sábado, 19 de novembro de 2011
Newly discovered details might advance efforts to reverse Rett syndrome, a rare condition that prevents an infant’s brain circuitry from developing, according to a presentation called out as a “Hot Topic” by the Society for Neuroscience at its annual meeting this week.
The study by researchers at the University of Alabama at Birmingham is part of mounting evidence that conditions from autism to Down syndrome need not last a lifetime.
“Our results suggest that the field is on the right track in early efforts to design a treatment for a devastating condition in Rett syndrome,” said Lucas Pozzo-Miller, Ph.D., professor of neurobiology at UAB and senior author of the paper. “They also provide the latest argument that correcting for the genetic miscues behind developmental disabilities may one day reverse their effect, even if treated in adulthood.”
Past studies found that mutations or changes in a single gene, MECP2, are present in 95 percent of children with Rett syndrome, called RTT, which affects one in 15,000 children. Located on the X sex chromosome, the mutated gene has different effects in boys and girls. Boys suffer severe malformation and rarely survive. Girls appear normal for a few months after birth, but then their motor skills and cognitive ability regress and they may have seizures.
Previous work in Pozzo-Miller’s lab established that the nerve cells in RTT children have fewer dendritic spines, structures that branch from nerve cells to better pick up signals in the gaps, or synapses, between them. The spines can be counted as a measure of the ability of nerve cells in the hippocampus, which directs learning and memory, to relay and store information as circumstances change.
The work proceeds from the revolutionary idea that experience changes the physical wiring of nerve cells. Cells become more closely wired to neighbors in the nerve pathways most often used, but dwindle when idled. Evidence also suggests that developing brains build the capacity to think and remember by changing connection strength between neurons, with the change reflected in dendritic spine density.
To understand the role of MECP2 malfunction in reducing the number of dendritic spines, the team analyzed its density in mice engineered to lack the MECP2 gene.
They found, as expected, that mutant mice too young to have symptoms yet had a lower dendritic spine density in hippocampal neurons than their normal counterparts.
Unexpectedly though, the team also found that when mice lacking MECP2 grew old enough to become symptomatic, the mice had about the same number of spines on their dendrites as wild type mice. The finding seemed to call into question the validity of dendritic spine density as a measure for lost plasticity-related function in Rett syndrome.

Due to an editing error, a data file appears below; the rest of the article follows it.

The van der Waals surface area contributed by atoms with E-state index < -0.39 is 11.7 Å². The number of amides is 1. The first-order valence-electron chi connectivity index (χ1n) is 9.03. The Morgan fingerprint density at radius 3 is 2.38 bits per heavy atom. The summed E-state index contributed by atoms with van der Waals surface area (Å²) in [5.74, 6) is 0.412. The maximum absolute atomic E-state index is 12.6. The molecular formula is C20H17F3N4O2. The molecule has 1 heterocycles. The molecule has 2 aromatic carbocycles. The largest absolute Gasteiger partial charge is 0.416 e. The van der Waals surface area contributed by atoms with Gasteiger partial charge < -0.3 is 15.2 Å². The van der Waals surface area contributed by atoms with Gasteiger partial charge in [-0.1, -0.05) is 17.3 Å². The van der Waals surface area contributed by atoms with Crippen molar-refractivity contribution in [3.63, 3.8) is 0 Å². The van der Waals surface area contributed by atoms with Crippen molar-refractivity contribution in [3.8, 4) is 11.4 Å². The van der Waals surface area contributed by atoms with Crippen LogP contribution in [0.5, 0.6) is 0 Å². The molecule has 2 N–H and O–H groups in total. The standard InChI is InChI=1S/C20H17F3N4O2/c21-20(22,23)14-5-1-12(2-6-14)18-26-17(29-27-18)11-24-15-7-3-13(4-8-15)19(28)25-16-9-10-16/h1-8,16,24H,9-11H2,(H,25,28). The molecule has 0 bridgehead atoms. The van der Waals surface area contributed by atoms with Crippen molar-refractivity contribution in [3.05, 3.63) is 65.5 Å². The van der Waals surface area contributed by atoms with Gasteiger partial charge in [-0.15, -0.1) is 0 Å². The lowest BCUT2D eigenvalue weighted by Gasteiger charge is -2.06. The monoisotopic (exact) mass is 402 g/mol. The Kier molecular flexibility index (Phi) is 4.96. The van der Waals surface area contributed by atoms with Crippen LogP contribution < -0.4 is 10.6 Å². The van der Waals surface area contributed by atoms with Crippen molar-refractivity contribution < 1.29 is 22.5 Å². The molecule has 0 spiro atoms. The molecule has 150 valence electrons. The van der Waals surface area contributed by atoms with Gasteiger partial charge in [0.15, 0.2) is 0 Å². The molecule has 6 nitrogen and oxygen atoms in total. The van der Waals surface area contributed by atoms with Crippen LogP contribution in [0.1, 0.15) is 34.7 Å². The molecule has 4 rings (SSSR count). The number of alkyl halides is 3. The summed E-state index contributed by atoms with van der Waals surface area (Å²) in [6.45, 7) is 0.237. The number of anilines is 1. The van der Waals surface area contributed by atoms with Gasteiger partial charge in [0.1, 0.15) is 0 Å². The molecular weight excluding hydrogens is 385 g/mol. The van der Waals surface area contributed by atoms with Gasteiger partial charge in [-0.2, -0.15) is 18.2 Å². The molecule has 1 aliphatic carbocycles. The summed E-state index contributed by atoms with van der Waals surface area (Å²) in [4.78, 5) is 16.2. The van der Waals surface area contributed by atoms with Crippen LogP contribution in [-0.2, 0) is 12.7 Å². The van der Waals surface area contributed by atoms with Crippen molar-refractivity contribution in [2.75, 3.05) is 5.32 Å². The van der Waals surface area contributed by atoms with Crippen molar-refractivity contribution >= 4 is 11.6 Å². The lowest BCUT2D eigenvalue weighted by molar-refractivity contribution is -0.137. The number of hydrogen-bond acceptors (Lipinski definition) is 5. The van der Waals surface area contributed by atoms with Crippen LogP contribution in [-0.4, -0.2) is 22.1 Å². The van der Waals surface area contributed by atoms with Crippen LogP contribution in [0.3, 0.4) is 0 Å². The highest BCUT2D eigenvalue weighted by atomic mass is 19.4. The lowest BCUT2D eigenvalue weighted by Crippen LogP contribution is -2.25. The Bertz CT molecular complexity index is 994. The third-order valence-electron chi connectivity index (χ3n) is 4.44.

A closer look, however, revealed that dendritic spines in symptomatic mutant mice, while as numerous as those in control mice, were “frozen.” They no longer changed in size, number or shape over time depending on how much the nerve pathway was stimulated by known triggers like the neurotransmitter glutamate.
“Perhaps the system tries to compensate for the lack of MECP2 function by increasing the number of spines formed through abnormal channels,” Pozzo-Miller said. “This dense, frozen wiring might explain why children with RTT lose cognitive ability and why they have seizures as sensitive but faulty nerve connections overload. Further study will tell.”
The paper, titled “Hippocampal CA1 pyramidal neurons show impaired dendritic spine density and morphology only in presymptomatic Mecp2 mutant mice,” was presented Monday, Nov. 14, at the 2011 annual meeting of the Society for Neuroscience in Washington, D.C. Also making an important contribution was Gaston Calfa, Ph.D., a post-doctoral fellow within UAB Department of Neurobiology. The work was funded by National Institute of Neurological Disorders and Stroke and the International Rett Syndrome Foundation.
“The result further validates dendritic spine density as a useful measure for the loss of plasticity in developmental disability, and potentially, of the ability of experimental treatments to restore it,” said Christopher Chapleau, Ph.D., a post-doctoral fellow in UAB’s Department of Neurobiology and first author on the paper. “Having a good model is particularly important right now because the field has identified a protein, BDNF, which drives dendritic spines to grow, and that might reverse the loss seen in Rett syndrome."